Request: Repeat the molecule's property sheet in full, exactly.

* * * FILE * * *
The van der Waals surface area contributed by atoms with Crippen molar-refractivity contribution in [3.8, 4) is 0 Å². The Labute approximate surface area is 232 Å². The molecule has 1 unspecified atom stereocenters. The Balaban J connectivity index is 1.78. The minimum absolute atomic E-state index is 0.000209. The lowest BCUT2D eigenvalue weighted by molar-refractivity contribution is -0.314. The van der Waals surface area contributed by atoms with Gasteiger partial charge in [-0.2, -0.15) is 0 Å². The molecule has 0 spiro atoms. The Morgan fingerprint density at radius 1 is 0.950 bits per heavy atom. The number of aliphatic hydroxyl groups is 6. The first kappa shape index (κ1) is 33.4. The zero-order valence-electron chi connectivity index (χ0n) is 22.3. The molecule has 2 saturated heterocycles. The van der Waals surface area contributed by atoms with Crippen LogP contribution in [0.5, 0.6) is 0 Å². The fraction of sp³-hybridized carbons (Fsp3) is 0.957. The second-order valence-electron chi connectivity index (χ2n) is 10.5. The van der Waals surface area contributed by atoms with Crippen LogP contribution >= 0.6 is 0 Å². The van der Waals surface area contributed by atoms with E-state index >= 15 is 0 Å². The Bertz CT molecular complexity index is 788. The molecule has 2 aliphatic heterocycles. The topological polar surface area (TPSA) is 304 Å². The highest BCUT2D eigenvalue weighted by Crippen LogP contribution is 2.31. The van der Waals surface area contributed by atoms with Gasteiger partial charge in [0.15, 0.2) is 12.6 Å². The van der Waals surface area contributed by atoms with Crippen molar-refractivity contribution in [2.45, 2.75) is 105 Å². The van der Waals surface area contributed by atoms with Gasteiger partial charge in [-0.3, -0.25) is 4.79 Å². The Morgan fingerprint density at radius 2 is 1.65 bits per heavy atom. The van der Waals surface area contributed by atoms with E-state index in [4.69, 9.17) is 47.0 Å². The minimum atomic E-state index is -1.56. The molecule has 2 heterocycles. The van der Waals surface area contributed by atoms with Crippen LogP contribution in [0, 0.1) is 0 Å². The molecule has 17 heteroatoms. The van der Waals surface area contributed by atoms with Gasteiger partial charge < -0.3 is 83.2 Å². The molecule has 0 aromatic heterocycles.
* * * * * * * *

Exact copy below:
The van der Waals surface area contributed by atoms with Crippen molar-refractivity contribution in [3.8, 4) is 0 Å². The Labute approximate surface area is 232 Å². The molecule has 1 unspecified atom stereocenters. The Balaban J connectivity index is 1.78. The minimum absolute atomic E-state index is 0.000209. The lowest BCUT2D eigenvalue weighted by molar-refractivity contribution is -0.314. The van der Waals surface area contributed by atoms with Gasteiger partial charge in [-0.2, -0.15) is 0 Å². The molecule has 0 spiro atoms. The Morgan fingerprint density at radius 1 is 0.950 bits per heavy atom. The number of aliphatic hydroxyl groups is 6. The first kappa shape index (κ1) is 33.4. The zero-order valence-electron chi connectivity index (χ0n) is 22.3. The molecule has 2 saturated heterocycles. The van der Waals surface area contributed by atoms with Crippen LogP contribution in [0.5, 0.6) is 0 Å². The fraction of sp³-hybridized carbons (Fsp3) is 0.957. The second-order valence-electron chi connectivity index (χ2n) is 10.5. The van der Waals surface area contributed by atoms with Crippen LogP contribution >= 0.6 is 0 Å². The van der Waals surface area contributed by atoms with E-state index >= 15 is 0 Å². The Bertz CT molecular complexity index is 788. The molecule has 2 aliphatic heterocycles. The topological polar surface area (TPSA) is 304 Å². The highest BCUT2D eigenvalue weighted by Crippen LogP contribution is 2.31. The van der Waals surface area contributed by atoms with Gasteiger partial charge in [0.15, 0.2) is 12.6 Å². The van der Waals surface area contributed by atoms with Crippen molar-refractivity contribution in [2.45, 2.75) is 105 Å². The van der Waals surface area contributed by atoms with Gasteiger partial charge in [-0.3, -0.25) is 4.79 Å². The Morgan fingerprint density at radius 2 is 1.65 bits per heavy atom. The van der Waals surface area contributed by atoms with E-state index in [4.69, 9.17) is 47.0 Å². The minimum atomic E-state index is -1.56. The molecule has 2 heterocycles. The van der Waals surface area contributed by atoms with Crippen LogP contribution in [0, 0.1) is 0 Å². The molecule has 17 heteroatoms. The van der Waals surface area contributed by atoms with Gasteiger partial charge < -0.3 is 83.2 Å². The molecule has 0 aromatic heterocycles.